“Everybody around the country knows about Jerry Gillotti and Gilly’s,” Melia said. 

“Dayton’s a place where people make things happen and have to figure out how to do that, and Jerry always did that.”

Performers booked at Gilly’s through the years include a host of local groups and a laundry list of national acts that include Tony Bennett, Diane SchuurBB King, Wynton Marsalis, Art BlakeyDexter GordonBill EvansGeorge Benson,  Herbie Hancock, Count Basie, Bobby Blue Bland and Stevie Ray Vaughn. 

“I put groups in here when I know he wasn’t making a dime on it. And I put groups in here .... that pack the place out for him. He was the same kind of guy no matter what,” Melia said. 

Jerry Gillotti and George Benson(handout)

Floyd Weatherspoon, one of four vocalists in the Dayton based R&B group “Touch,” said the closure of Gilly’s will leave a hole in the city. 

“I think it going to be a big loss in Dayton,” he said. “There are not a lot of places where grown folks can go without worrying about riff riff coming in and causing confusion.” 

Weatherspoon’s band has played a Valentine’s weekend show at Gilly’s for 20 consecutive years.

In recent years, the group added a Sweetest Day show. 

Weatherspoon spent 32 years in the automobile sales business like Mr. Gillotti’s brother Tom.

“Every time I called, he said ‘how’s sales’ then we started talking about sports and then we start talking about booking the club,” Weatherspoon said with a laugh. “He was a good dude to talk to. It’s just really sad that this happened.”

Weatherspoon said Touch has opened for a list of national acts that includes The Temptations and Eddie Money, but always found its way back to Gilly’s.

“We knew it was great place to play, and we always had a sell-out,” he said. “(Gillotti) gave a lot of local groups a place to showcase their talents. If you were good, you’d come back.”

Gillotti told this news organization in October that he was proud to have brought “every jazz artist in the world” to Dayton. 

I’ve had (45) years, and they have been good years,” he said. “I haven’t made a lot of money to be honest with you, but it is a passion to present the music in the right way.”

>> PHOTOS:  Jerry Gillotti, co-founder of Gilly’s Jazz, through the years

Dayton native Tony Houston said Jerry Gillotti and the passion for blues he shared with Dayton greatly influenced him as a musician. 

Houston said he learned from watching and studying under the musicians Gillotti brought to town. In the early days, they were featured for a week at a time and offered classes in their hotel rooms to supplement their income. 

Houston recalled paying George Benson two chickens cooked by his grandmother for a lesson.

He said Mr. Gillotti was generous and offen allowed him to meet musicans backstage. 

“It was a tremendous setting and chance for musicians to learn,” Houston said of Gilly’s. “It a huge loss to the Dayton comunity and music scene.  I hope that something continues to make that happen at Gilly’s.”

Dave Shores, a 22-year sound technician at Gilly’s, said music was Gillotti’s life. 

“It was all about the music,” Shores said. “I watched him take losses on acts to get them in the club.”

Shores said he did repairs at Gilly’s whenever Gillotti asked him.

With a laugh, he recalled Gillotti, after being woken by a nurse, telling him a story from his hospital bed following that March 2016 attack.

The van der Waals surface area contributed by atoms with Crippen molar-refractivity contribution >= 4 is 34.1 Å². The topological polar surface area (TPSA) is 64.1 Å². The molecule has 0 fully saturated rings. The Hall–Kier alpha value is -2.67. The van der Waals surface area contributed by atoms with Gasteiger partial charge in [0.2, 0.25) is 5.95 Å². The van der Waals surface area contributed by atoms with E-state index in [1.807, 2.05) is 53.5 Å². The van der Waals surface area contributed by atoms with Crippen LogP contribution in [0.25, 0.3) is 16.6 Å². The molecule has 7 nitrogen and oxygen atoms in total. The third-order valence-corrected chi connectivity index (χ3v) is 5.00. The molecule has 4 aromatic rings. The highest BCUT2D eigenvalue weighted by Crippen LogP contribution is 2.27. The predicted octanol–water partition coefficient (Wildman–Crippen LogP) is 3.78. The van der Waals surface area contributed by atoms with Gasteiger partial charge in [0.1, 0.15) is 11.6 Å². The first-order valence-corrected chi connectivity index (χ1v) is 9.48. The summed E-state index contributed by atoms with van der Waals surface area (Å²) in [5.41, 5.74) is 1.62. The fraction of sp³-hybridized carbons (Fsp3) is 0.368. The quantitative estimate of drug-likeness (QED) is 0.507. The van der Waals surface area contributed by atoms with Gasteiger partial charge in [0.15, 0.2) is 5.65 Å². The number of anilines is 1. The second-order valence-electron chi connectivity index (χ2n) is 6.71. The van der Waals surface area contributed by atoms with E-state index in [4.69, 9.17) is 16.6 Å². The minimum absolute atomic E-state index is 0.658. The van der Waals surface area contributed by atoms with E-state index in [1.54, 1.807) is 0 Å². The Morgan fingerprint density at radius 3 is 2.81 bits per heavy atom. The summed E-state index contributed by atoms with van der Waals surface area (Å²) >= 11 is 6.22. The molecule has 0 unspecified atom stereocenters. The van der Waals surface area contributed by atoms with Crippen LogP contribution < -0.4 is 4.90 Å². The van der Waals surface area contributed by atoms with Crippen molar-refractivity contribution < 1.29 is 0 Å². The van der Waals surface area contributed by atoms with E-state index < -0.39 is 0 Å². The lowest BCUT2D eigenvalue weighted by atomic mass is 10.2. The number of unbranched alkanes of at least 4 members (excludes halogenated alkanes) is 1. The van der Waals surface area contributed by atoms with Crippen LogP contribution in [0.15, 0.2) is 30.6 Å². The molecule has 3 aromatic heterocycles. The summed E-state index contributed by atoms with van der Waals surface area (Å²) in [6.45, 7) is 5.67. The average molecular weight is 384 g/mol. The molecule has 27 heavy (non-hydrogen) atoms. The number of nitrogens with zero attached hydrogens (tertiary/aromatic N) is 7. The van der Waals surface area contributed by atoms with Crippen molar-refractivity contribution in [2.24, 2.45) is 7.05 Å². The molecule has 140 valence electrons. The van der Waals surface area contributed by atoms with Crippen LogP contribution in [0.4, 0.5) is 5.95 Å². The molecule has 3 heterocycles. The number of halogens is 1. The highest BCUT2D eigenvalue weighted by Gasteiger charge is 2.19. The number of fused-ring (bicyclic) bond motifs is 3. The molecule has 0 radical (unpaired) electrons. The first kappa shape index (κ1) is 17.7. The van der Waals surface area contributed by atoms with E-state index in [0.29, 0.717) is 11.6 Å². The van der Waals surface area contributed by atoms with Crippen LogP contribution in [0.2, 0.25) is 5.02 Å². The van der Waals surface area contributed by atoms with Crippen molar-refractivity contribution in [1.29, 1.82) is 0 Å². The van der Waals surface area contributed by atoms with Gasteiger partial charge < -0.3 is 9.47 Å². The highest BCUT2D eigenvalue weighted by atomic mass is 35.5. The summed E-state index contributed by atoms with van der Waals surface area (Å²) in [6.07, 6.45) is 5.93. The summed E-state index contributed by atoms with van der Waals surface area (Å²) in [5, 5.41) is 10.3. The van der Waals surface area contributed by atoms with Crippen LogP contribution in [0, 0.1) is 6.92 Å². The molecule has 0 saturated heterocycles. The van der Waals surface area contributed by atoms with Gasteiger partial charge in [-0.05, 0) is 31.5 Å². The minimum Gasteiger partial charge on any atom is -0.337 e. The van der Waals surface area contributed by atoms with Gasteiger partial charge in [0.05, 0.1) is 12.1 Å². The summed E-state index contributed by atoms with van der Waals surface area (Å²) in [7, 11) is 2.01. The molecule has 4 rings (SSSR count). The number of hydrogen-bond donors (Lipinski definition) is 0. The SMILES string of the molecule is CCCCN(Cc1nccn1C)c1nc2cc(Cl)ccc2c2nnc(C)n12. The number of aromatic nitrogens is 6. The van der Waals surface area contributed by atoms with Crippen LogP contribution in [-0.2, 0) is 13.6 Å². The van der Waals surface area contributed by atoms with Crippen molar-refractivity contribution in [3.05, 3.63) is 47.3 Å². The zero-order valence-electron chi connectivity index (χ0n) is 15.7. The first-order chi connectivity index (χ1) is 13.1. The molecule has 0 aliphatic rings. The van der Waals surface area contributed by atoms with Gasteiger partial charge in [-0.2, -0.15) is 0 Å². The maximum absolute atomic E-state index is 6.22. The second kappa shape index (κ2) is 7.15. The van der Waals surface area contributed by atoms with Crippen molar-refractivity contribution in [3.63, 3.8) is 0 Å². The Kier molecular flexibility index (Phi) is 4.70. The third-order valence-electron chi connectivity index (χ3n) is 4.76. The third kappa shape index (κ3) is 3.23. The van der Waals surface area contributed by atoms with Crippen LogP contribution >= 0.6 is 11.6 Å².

“That was Jerry,” Shores said.

He said he once told one of his interns “you haven’t made it in the music business in Dayton” until Jerry Gillotti has chewed you out.

Shores said he later joked with that intern after Jerry did in fact chew him out in a hallway. 

Jerry Gillotti at his club in 1977. CONTRIBUTED(HANDOUT)

While he could be tough and expected the best as a business owner, Gillotti protected his employees and, on the rare occassions there were problems, defended them, Shores said. 

“He had their backs,” Shores said. “ He’d say, ‘you are not going to trick my people that way’.”

HONORS

In addition to his induction in the Dayton Walk of Fame in 2013, Gillotti was recognized by the University of Cincinnati Conservatory of Music with the prestigious William Lawless Jones Award for his contributions to the region’s jazz culture.

In an article celebrating his 30th anniversary at Gilly’s, Gillotti told the Dayton Daily News his passion for jazz was ignited during his time in the Army while stationed in Frankfurt, Germany. He frequented jazz clubs and heard iconic acts such as Louis Armstrong, Ella Fitzgerald and the Modern Jazz Quartet.

He left the service in 1958 with an idea.

“If you presented (jazz) correctly, in a nice atmosphere, you’ve got to be successful; people will come out to see it because it’s just so infectious and it’s such good music,” he told contributing writer Kris Alavattam.

>> 3 heartbreaking losses to Dayton’s music scene

WHIO television contributed to this report.

Trending - Most Read Stories

WATCH: Car thieves abduct 6-year-old from day care parking lot

Published: Wednesday, April 25, 2018 @ 2:06 AM

Image courtesy Clayton County police
Clayton County police
Image courtesy Clayton County police(Clayton County police)

A 6-year-old child was abducted early Tuesday after two car thefts at a Georgia day care, authorities said. 

>> Watch the video here

About five minutes after the car thefts, the child was seen on surveillance video walking back to the Childcare Network Daycare, Clayton County police Sgt. Ashanti Marbury said. It’s not known where he was abandoned. 

Three men are sought in connection with the crimes at the day care, located in the 6000 block of Fayetteville Road in Riverdale, police said.